In what’s sure to be a riveting head-to-head, in this review I’ll take you through the basics of both services as I examine how each handles the 21st-century task of protecting your data. Under consideration: backup features, pricing, speed, security and customer support.
Just can’t wait to find out who comes out on top? I admire your lack of patience, so here’s the short version:
It’s Backblaze. Probably; well, it depends, really.
Know Thy … Data
Okay, so here’s the thing. Finding the right online backup solution isn’t as simple as picking the one with the most five-star ratings. It’s about finding a solution that best fits your own specific data needs.
Most backup services don’t lock you into a long-term commitment. But they don’t really have to. The initial backup process is such a painstakingly slow affair, that nobody really wants to go through it more than once if they don’t have to.
So, it makes sense to get it right the first time and to do that, you need to take a look at how much data you’re packing now and consider how much you’re going to need over the next few years.
For my part, I don’t need a ton of space. I mostly keep files of various projects I’ve worked on, a few movies and a collection of photos from my travels. We’re talking about 100GB, tops.
Other users, however, particularly those of you that are into HD video, or running a small business, will want to think bigger. Maybe much bigger.
Here’s a brief overview of how four of the best online backup solutions compare.
One of these things is not like the other. But, as we’ll discover, storage allotment and multi-device support aren’t the only considerations.
The Battle Rounds
Over the four rounds of point and counterpoint, I’ll discuss various aspects and elements tied to some of the context laid out above to help you make a choice that you can not only live with, but live happily with. Below you can also find video reviews of both services.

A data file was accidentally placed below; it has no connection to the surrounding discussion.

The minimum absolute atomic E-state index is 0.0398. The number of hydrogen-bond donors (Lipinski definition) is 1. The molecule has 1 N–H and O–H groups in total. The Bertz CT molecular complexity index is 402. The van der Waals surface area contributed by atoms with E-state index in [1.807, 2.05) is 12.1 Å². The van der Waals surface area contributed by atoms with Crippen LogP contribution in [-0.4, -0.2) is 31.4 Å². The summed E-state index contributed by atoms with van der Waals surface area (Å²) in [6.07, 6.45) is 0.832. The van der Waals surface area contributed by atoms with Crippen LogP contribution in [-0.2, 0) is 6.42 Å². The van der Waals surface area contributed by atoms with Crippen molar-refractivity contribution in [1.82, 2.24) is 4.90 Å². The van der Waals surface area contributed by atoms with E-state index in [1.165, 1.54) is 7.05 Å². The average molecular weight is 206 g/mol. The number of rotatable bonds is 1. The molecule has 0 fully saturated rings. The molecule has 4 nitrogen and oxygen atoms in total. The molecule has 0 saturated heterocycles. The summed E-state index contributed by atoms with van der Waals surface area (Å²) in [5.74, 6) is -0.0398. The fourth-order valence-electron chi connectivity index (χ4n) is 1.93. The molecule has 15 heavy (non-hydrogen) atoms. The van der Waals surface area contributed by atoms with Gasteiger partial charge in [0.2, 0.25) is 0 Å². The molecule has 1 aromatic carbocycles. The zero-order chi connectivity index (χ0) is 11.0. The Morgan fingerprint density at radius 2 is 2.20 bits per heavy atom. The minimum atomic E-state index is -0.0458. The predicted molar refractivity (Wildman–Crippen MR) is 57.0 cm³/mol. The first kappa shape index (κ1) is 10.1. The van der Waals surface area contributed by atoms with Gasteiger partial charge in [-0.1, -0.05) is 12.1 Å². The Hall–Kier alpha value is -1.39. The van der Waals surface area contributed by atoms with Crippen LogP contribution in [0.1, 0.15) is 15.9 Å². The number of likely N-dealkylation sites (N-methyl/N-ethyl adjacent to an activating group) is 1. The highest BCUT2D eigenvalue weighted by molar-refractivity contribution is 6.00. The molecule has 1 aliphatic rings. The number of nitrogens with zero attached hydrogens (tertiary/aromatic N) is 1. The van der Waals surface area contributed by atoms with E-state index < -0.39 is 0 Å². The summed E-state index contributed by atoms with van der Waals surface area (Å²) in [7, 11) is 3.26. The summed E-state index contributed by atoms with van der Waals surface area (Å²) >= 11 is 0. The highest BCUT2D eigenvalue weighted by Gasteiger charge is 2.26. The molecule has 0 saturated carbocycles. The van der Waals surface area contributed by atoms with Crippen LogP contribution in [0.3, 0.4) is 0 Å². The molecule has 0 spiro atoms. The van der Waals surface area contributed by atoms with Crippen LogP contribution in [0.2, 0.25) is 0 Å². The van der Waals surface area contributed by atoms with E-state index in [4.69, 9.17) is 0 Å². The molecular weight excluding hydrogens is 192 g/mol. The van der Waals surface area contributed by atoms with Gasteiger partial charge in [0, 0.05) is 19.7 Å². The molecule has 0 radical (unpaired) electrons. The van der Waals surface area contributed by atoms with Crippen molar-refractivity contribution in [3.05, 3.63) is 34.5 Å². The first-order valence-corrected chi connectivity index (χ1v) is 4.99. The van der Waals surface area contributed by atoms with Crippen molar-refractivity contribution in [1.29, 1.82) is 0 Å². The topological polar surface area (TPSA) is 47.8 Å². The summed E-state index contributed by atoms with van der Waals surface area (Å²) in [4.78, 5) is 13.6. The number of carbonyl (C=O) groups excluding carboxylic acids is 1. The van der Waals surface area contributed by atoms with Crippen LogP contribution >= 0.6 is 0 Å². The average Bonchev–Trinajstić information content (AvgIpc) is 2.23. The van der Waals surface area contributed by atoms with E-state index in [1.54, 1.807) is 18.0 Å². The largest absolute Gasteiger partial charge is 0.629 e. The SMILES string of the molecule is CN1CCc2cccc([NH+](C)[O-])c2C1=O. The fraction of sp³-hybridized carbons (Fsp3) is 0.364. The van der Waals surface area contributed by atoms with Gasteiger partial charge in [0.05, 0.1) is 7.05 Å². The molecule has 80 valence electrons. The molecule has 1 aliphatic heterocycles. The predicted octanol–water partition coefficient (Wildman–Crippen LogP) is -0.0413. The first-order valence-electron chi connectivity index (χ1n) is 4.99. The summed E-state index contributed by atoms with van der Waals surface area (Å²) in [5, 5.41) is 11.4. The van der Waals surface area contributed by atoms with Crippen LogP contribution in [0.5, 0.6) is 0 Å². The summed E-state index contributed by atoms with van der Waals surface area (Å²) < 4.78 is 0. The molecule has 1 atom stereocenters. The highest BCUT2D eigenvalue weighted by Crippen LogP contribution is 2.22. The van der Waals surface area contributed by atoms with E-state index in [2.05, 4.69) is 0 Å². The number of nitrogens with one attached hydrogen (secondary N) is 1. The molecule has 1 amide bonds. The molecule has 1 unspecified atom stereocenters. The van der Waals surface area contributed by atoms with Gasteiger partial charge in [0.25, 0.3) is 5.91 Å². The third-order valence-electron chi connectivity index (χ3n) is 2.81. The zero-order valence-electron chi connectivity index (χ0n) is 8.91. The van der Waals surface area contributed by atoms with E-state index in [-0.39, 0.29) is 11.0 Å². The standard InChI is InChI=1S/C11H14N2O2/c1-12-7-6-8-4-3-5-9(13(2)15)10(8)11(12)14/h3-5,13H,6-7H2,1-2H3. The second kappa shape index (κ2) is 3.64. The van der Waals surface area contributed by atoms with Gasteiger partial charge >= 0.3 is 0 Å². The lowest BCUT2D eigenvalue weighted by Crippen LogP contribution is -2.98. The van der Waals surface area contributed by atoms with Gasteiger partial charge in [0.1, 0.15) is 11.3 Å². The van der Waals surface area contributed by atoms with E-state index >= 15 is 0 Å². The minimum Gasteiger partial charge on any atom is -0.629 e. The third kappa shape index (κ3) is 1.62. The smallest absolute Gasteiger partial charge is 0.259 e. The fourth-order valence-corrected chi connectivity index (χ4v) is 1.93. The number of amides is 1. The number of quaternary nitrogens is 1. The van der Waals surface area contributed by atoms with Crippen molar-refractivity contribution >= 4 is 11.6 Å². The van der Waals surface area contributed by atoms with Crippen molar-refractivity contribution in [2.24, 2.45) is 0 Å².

Plans, Pricing and Platforms
Let’s start with the obvious: which one gives you that elusive bang for your buck?
Probably the most compelling aspect of IDrive’s price plan structure is that one account can be used on unlimited devices, which is rare for an online backup service.
That’s especially great when you consider that IDrive works with PC and Mac, but iPhones, iPads and Android devices, too. IDrive can also be setup to backup your social media accounts, including Facebook, Twitter and Instagram.
Business users get even more platforms supported, which I’ll get to in a moment.
Potential IDrive subscribers can get to know the service by checking out their free version. The free version really isn’t great for backup, however, as it’s capped at 5GB and most users need much more space than that to image their hard drive.
You do, however, get an additional 5GB of separate sync storage; this is true of all IDrive’s plans in fact (i.e., a 1TB backup plan also gives you 1TB of of sync storage). This is something that really helps it stand out from the competition.
For those that decide to go ahead with a subscription, IDrive offers two personal plans, as well as few ones aimed at businesses.
1-year plan $ 4.34 / month
$52.12 billed every year
2-year plan $ 4.34 / month
$104.25 billed every 2 years
1-year plan $ 6.22 / month
$74.62 billed every year
2-year plan $ 6.22 / month
$149.25 billed every 2 years
1-year plan $ 6.22 / month
$74.62 billed every year
2-year plan $ 6.22 / month
$149.25 billed every 2 years
1-year plan $ 12.47 / month
$149.62 billed every year
2-year plan $ 12.47 / month
$299.25 billed every 2 years
1-year plan $ 31.22 / month
$374.62 billed every year
2-year plan $ 31.22 / month